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Article
January 1989

Failure of Electrocardiographic Monitoring to Detect Cardiac Arrest in Patients With Pacemakers

Author Affiliations

From the Division of Pediatric Cardiology, Department of Pediatrics (Drs Brownlee, Serwer, Dick, and Rosenthal), and the Department of Biomedical Engineering (Dr Bauld), C. S. Mott Children's Hospital, University of Michigan, Ann Arbor.

Am J Dis Child. 1989;143(1):105-107. doi:10.1001/archpedi.1989.02150130115028
Abstract

• Two children with cardiac pacemakers are described who experienced cardiorespiratory arrest not detected by the electrocardiographic (ECG) monitor. The pacemaker stimuli were interpreted by the monitor as a QRS complex with inhibition of the heart rate alarm, demonstrating the need for reliable non-ECG monitoring in patients with pacemakers. A review of all deaths in children with pacemakers in the last ten years also shows the high association of respiratory failure in patients with congenital heart disease and a pacemaker, underscoring this need. Various non-ECG monitoring modalities are discussed. Finally, analysis of the ECG monitor characteristics contributing to inappropriate sensing of the pacemaker stimulus was performed, showing the direct relation between the pacemaker stimulus amplitude seen by the monitor and the monitor sensitivity with inappropriate sensing, and the inverse relation between the monitor bandwidth and inappropriate sensing. Recommendations for monitor adjustment when monitoring patients with pacemakers are provided.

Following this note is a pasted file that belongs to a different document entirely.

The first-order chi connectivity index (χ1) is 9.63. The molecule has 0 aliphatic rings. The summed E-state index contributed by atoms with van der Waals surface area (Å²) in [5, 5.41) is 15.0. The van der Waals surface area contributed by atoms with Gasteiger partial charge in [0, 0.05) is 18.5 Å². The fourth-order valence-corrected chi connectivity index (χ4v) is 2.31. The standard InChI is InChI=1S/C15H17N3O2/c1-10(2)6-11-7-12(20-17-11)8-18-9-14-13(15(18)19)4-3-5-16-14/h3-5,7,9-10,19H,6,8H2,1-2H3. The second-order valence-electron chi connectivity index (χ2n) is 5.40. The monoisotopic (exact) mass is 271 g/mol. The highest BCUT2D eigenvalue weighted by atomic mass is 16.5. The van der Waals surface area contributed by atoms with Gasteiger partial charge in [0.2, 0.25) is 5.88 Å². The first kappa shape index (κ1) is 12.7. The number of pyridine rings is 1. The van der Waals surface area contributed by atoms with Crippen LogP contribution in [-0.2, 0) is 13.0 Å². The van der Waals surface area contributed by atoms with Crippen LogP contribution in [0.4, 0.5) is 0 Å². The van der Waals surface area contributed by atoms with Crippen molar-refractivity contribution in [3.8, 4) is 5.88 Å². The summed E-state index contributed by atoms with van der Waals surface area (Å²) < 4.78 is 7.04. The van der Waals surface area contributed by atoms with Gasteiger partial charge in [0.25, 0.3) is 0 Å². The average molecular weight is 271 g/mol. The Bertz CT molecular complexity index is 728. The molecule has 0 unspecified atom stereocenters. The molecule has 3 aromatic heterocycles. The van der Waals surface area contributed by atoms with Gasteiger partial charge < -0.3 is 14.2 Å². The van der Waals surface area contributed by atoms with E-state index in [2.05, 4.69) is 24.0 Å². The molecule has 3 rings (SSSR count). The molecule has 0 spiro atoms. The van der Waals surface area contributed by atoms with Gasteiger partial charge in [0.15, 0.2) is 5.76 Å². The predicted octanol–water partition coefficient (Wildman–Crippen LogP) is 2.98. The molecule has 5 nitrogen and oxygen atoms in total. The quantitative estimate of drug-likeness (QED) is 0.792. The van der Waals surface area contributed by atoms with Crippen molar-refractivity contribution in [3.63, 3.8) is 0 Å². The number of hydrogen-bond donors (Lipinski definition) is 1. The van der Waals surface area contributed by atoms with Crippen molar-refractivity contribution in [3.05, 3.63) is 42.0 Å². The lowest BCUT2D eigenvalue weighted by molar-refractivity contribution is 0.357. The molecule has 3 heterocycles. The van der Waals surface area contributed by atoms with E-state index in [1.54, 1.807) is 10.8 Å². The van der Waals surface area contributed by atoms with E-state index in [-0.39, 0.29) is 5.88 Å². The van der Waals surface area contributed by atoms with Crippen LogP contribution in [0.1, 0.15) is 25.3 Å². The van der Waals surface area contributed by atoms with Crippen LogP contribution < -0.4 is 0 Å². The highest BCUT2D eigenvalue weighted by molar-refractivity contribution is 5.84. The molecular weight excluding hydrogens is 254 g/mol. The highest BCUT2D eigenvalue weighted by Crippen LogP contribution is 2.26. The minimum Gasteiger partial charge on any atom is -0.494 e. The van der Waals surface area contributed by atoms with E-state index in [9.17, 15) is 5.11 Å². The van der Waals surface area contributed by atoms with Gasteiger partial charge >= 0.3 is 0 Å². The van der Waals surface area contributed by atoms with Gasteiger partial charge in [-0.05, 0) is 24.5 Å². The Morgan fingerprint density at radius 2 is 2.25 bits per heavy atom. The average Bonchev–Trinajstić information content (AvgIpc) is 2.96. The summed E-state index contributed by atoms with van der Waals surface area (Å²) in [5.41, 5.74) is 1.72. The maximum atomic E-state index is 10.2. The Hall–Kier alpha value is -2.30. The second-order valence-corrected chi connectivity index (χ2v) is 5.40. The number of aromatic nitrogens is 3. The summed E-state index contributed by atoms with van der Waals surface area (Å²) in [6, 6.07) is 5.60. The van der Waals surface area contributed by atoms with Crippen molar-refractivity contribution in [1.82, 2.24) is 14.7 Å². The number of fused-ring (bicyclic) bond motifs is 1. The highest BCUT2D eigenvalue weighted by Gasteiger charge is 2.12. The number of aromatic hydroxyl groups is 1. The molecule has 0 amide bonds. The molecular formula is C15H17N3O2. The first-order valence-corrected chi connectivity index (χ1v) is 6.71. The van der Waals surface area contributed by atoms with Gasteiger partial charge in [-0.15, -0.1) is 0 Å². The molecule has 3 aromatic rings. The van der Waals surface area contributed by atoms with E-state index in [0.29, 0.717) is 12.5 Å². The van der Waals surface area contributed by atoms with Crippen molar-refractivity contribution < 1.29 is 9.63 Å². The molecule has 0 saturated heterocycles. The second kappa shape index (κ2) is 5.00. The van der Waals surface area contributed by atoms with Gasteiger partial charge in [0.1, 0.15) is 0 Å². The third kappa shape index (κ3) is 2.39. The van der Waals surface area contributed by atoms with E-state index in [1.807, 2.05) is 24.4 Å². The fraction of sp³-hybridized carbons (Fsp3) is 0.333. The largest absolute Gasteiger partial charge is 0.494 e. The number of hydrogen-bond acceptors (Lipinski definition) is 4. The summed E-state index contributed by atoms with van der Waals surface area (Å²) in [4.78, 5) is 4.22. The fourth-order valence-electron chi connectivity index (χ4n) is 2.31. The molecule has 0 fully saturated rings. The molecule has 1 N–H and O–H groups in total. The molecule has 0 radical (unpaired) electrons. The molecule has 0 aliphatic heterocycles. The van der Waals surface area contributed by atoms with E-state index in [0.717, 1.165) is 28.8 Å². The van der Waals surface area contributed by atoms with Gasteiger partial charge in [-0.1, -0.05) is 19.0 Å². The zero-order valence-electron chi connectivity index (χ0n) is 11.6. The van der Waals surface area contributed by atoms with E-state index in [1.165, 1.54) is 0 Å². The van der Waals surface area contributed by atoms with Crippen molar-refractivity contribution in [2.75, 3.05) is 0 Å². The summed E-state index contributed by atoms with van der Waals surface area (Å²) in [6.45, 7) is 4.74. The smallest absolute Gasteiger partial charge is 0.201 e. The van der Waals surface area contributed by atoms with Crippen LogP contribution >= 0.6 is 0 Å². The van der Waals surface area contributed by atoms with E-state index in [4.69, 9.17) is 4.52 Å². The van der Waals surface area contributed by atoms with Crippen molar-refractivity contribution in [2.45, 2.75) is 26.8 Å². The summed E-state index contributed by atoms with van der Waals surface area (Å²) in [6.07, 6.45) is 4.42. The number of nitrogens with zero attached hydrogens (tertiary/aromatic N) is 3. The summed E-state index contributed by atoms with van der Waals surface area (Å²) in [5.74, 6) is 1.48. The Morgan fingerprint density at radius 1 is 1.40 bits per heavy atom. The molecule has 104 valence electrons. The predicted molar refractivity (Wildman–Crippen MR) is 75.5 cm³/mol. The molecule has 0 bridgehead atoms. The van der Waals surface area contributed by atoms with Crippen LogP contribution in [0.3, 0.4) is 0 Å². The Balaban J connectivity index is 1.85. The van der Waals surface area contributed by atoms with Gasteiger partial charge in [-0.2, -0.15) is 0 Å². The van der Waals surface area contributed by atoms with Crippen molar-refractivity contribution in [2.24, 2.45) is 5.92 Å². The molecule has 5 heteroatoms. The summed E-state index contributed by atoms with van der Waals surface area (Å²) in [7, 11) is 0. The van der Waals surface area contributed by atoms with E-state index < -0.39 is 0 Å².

(AJDC 1989;143:105-107)

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